IRELAND - The Irish government has confirmed rescue of the banking sector will be financed through both existing National Pension Reserve Fund (NPRF) assets and contributions which would have been paid to the State pension fund over the next two years.

A statement issued by the ministry and finance reveals the recapitalisation of Allied Irish Bank and Bank of Ireland will be paid for by taking €4bn from the NPRF's current assets and €3bn from the "frontloading of the Exchequer's contributions for 2009 and 2010".

Legislation has yet to be amended to allow NPRF-designated assets to be used for other purposes though the necessary amendments will be introduced shortly, according to a statement from the ministry.

In return for the payments, the ministry of finance will, among other things, receive a fixed dividend of 8% on the preference shares issued to the government, payable in cash or ordinary shares of the two banks.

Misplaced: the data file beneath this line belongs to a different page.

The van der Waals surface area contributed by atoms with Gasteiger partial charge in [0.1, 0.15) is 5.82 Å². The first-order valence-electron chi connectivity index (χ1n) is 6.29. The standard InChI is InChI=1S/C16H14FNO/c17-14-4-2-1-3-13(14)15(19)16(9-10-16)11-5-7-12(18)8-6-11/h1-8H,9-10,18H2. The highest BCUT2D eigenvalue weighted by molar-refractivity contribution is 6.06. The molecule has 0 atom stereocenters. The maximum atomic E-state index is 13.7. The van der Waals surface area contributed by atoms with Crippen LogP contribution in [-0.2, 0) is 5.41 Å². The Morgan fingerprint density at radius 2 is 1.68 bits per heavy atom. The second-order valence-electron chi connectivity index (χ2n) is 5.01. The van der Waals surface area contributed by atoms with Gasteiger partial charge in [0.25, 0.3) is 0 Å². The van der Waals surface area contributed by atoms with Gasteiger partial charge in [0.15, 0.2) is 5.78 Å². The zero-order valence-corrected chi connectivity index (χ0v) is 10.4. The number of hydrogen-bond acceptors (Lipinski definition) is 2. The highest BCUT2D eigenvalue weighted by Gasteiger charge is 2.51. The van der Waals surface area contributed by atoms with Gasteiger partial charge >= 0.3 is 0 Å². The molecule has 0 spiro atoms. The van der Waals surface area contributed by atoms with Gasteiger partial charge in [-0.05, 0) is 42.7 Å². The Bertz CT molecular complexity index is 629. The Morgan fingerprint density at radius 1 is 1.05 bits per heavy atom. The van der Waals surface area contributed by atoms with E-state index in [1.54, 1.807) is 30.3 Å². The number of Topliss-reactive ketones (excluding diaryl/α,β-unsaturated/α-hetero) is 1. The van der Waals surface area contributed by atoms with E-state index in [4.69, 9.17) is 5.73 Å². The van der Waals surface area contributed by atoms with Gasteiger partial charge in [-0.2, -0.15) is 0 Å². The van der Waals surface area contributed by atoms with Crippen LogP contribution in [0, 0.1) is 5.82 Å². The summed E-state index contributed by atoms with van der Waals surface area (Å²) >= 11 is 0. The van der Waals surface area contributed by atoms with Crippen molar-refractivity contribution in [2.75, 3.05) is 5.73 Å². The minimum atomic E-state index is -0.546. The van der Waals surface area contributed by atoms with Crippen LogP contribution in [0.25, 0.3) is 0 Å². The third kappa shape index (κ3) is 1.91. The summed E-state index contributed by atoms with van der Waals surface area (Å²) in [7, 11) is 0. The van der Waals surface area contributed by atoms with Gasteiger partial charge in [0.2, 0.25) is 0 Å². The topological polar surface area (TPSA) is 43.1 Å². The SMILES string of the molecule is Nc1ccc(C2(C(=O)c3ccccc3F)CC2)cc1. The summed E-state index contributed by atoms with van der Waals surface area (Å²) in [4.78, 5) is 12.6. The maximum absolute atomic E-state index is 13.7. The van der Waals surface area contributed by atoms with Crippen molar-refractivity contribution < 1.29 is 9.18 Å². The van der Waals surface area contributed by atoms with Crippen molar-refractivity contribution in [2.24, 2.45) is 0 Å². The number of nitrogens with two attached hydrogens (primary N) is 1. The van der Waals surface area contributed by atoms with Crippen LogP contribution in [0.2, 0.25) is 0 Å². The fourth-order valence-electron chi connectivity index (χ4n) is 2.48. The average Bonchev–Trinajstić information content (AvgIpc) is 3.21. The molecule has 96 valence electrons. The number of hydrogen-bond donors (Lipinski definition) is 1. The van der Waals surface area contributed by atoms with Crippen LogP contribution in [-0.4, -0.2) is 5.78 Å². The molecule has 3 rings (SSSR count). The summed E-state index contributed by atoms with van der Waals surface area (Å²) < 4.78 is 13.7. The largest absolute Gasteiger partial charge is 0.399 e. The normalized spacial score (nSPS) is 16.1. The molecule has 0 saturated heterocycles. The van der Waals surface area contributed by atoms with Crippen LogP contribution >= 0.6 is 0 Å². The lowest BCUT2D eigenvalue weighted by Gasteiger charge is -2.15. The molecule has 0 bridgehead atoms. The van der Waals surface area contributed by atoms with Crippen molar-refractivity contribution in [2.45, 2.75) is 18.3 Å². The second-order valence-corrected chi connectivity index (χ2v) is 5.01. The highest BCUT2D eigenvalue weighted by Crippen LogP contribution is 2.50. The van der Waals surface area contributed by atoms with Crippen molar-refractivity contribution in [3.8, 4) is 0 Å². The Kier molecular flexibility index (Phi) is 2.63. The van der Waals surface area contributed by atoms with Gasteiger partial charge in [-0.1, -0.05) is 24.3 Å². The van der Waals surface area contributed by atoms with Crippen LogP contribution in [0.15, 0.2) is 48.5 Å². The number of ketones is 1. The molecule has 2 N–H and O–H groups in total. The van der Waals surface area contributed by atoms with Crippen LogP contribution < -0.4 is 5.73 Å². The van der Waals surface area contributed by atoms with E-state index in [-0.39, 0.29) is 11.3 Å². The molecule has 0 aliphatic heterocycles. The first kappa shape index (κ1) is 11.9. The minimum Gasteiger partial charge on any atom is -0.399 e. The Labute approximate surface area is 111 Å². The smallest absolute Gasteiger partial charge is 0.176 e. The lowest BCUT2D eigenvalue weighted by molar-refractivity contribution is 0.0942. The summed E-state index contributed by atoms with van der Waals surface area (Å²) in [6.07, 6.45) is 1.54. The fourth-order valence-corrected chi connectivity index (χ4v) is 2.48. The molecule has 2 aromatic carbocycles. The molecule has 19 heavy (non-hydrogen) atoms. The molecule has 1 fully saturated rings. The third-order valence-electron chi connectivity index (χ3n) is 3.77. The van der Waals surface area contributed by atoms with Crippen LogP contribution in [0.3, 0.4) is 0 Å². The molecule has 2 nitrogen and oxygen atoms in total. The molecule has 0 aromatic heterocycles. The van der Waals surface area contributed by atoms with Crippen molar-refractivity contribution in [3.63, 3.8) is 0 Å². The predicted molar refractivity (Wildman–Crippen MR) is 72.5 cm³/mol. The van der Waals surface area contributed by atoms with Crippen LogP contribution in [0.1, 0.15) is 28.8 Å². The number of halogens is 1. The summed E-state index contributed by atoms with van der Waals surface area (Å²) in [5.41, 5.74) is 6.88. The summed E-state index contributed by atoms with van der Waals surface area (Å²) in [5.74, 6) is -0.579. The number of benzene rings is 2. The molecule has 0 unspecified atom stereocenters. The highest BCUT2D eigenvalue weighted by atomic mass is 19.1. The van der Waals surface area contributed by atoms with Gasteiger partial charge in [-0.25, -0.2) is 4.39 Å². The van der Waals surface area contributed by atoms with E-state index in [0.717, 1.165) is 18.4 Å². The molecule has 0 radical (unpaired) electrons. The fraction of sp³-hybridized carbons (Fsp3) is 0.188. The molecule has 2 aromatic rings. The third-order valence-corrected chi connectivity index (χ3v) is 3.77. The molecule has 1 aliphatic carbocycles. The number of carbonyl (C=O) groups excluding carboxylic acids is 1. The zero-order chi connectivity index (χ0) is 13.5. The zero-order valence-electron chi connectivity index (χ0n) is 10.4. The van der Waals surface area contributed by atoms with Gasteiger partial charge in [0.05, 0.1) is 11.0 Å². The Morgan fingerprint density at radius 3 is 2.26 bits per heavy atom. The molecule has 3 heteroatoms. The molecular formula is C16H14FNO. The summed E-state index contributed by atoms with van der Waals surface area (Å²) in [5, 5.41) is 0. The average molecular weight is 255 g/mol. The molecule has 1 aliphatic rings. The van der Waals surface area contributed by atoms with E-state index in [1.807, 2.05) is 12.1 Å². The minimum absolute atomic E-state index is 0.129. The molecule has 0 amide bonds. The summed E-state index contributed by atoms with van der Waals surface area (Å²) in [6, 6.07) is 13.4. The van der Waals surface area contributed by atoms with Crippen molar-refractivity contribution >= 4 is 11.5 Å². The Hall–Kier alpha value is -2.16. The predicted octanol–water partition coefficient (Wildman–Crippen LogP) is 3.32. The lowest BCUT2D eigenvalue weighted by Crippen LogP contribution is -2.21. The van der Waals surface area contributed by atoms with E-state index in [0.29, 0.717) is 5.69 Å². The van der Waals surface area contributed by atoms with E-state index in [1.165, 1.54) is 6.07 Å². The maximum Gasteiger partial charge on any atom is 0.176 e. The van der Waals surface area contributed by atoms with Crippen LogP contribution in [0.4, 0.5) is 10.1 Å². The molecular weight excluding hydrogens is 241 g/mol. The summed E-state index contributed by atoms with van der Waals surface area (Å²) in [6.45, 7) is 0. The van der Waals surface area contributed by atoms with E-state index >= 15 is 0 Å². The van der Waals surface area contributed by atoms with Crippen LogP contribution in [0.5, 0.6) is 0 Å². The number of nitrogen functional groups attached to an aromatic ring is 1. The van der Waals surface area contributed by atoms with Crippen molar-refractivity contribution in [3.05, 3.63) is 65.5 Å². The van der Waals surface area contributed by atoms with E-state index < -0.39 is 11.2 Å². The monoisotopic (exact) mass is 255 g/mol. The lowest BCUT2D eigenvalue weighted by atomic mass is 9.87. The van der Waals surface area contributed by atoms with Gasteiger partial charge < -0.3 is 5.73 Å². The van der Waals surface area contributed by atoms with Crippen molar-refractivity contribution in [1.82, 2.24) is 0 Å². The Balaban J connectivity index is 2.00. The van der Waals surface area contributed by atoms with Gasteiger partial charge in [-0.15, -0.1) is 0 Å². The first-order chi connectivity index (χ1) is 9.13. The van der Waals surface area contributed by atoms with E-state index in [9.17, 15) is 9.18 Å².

NPRF officials have now confirmed the dividends will go into the NPRF, in return for the loan of assets, as previously suggested. (See earlier IPE story: NPRF to pay for €5.5bn bank bailout)

Pay has been curtailed as part of the arrangement, as senior executives at the two banks have agreed to take a 33% pay cut and no bonuses will be paid for 2008 and 2009, while non-executive directors will have their fees cut by 25%.

While the details terms of the AIB and BoI rescues packages have now been finalised, there could yet be further developments as the ministry said it is also in discussions with Irish Life and Permanent, EBS and INBS about their capital positions and the Irish government's recent introduction of the guarantee scheme - to repay consumer deposits should any of the banks collapse.

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